>I studied Linear Programming at the Danzig Simplex Algorithm as well.
"At the" as in "at the altar of" is a nice way of putting it. My next program was compass and straightedge construction of the regular F(sub n)-gon for F(sub n) prime. Especially given the computer time/memory/cost limitations of the era, the lack of inherent recursion in FORTRAN was really frustrating.
>Coding an algorithm oneself is a way to help it sink in.
I haven't had anything to do with our numerical analysis classes for a long time so I don't know if it still the case or not but, last time I did, we required at least one project in anybody's favorite language for exactly that reason.
>Having a crummy language, though, can get in the way.
>Wayne's early edition Linear Algebra text (which I got a copy of) >has lots of code in the back for doing linear algebra. The language >(BASIC I think) is not taught in the regular text and in the back >it's somewhat dense and uncommented. You're just supposed to type >it in and cross your fingers you didn't make too many typos.
Not the earliest, thanks for remembering, nor the latest. Not only "cross your fingers" but also "quick and dirty" if you read carefully. So-called "rational numbers" as ordinary fractions are phony. They use early BASIC's idea of real arithmetic and just look for a close fraction. If they can't find one, they revert to "real". As with the Simplex Algorithm, I wanted something to teach with and offered the (floppy, while reminiscing) disk for free with the book. Including (especially!) row reduction of matrices that are not square and/or determinant of 0; not then easily available for free in order to completely solve systems of linear equations that have multiple solutions or no solution.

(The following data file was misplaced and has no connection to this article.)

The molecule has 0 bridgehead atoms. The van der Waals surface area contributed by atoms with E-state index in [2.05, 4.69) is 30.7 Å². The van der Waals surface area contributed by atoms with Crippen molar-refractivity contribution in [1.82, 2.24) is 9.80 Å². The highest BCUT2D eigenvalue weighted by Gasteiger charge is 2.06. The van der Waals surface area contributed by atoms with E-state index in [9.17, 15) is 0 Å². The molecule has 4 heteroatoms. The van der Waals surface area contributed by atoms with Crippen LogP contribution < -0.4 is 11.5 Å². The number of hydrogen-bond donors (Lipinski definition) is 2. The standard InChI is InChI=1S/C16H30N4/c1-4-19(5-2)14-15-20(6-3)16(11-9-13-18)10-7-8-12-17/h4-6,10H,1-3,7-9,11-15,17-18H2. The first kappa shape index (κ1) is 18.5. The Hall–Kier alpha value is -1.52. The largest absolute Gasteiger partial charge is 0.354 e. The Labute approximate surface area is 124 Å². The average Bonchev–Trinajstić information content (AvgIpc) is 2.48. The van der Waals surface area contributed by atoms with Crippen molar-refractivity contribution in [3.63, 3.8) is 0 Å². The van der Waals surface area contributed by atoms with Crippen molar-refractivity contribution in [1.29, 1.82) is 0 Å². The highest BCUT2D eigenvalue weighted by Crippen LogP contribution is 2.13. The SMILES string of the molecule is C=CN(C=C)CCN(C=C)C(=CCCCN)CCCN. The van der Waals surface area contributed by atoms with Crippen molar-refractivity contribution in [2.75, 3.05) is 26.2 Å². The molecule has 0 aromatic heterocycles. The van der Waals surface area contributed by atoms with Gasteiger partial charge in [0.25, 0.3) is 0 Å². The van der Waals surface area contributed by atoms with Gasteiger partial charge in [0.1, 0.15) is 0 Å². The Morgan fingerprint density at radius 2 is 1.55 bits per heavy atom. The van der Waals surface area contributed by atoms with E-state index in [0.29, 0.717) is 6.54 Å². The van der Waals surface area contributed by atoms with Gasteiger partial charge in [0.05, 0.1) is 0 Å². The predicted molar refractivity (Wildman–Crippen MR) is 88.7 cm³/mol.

>But again, technology has moved on, and therefore pedagogy (potentially).
For some things, certainly. But mathematics remains mathematics and compromising it to genuflect to "technology" is not an appropriate part of your "therefore".